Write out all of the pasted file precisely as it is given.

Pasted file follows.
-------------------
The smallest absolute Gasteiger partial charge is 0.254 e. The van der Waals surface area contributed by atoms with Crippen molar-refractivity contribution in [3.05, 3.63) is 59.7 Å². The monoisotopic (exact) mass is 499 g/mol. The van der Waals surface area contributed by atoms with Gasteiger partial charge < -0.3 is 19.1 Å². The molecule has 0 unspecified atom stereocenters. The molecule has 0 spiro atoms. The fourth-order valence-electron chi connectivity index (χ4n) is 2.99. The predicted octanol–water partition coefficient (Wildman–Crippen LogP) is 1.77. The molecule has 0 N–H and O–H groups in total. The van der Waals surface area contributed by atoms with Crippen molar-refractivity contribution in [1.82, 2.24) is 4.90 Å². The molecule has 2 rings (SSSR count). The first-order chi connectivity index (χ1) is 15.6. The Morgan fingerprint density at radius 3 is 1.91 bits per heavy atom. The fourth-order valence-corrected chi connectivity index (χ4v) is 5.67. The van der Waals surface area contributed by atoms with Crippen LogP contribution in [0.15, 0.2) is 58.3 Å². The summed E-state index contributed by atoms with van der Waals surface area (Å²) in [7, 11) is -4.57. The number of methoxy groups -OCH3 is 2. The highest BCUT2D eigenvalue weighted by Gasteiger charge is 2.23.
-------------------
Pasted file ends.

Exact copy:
The smallest absolute Gasteiger partial charge is 0.254 e. The van der Waals surface area contributed by atoms with Crippen molar-refractivity contribution in [3.05, 3.63) is 59.7 Å². The monoisotopic (exact) mass is 499 g/mol. The van der Waals surface area contributed by atoms with Gasteiger partial charge < -0.3 is 19.1 Å². The molecule has 0 unspecified atom stereocenters. The molecule has 0 spiro atoms. The fourth-order valence-electron chi connectivity index (χ4n) is 2.99. The predicted octanol–water partition coefficient (Wildman–Crippen LogP) is 1.77. The molecule has 0 N–H and O–H groups in total. The van der Waals surface area contributed by atoms with Crippen molar-refractivity contribution in [1.82, 2.24) is 4.90 Å². The molecule has 2 rings (SSSR count). The first-order chi connectivity index (χ1) is 15.6. The Morgan fingerprint density at radius 3 is 1.91 bits per heavy atom. The fourth-order valence-corrected chi connectivity index (χ4v) is 5.67. The van der Waals surface area contributed by atoms with Crippen LogP contribution in [0.15, 0.2) is 58.3 Å². The summed E-state index contributed by atoms with van der Waals surface area (Å²) in [7, 11) is -4.57. The number of methoxy groups -OCH3 is 2. The highest BCUT2D eigenvalue weighted by Gasteiger charge is 2.23.